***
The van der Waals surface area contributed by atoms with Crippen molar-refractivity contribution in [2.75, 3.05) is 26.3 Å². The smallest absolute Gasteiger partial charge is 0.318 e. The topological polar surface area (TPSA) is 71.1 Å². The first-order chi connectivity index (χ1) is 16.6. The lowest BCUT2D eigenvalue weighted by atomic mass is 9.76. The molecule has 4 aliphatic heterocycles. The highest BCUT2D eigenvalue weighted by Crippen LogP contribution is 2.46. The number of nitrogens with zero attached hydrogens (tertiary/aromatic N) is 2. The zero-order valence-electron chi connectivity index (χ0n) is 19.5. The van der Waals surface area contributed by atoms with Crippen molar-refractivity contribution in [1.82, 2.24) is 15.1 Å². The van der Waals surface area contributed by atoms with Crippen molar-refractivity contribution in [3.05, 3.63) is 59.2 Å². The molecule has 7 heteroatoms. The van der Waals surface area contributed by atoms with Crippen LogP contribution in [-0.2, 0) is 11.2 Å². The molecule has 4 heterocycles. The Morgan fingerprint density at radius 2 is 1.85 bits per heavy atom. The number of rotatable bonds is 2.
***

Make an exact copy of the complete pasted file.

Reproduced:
The van der Waals surface area contributed by atoms with Crippen molar-refractivity contribution in [2.75, 3.05) is 26.3 Å². The smallest absolute Gasteiger partial charge is 0.318 e. The topological polar surface area (TPSA) is 71.1 Å². The first-order chi connectivity index (χ1) is 16.6. The lowest BCUT2D eigenvalue weighted by atomic mass is 9.76. The molecule has 4 aliphatic heterocycles. The highest BCUT2D eigenvalue weighted by Crippen LogP contribution is 2.46. The number of nitrogens with zero attached hydrogens (tertiary/aromatic N) is 2. The zero-order valence-electron chi connectivity index (χ0n) is 19.5. The van der Waals surface area contributed by atoms with Crippen molar-refractivity contribution in [1.82, 2.24) is 15.1 Å². The van der Waals surface area contributed by atoms with Crippen molar-refractivity contribution in [3.05, 3.63) is 59.2 Å². The molecule has 7 heteroatoms. The van der Waals surface area contributed by atoms with Crippen LogP contribution in [-0.2, 0) is 11.2 Å². The molecule has 4 heterocycles. The Morgan fingerprint density at radius 2 is 1.85 bits per heavy atom. The number of rotatable bonds is 2.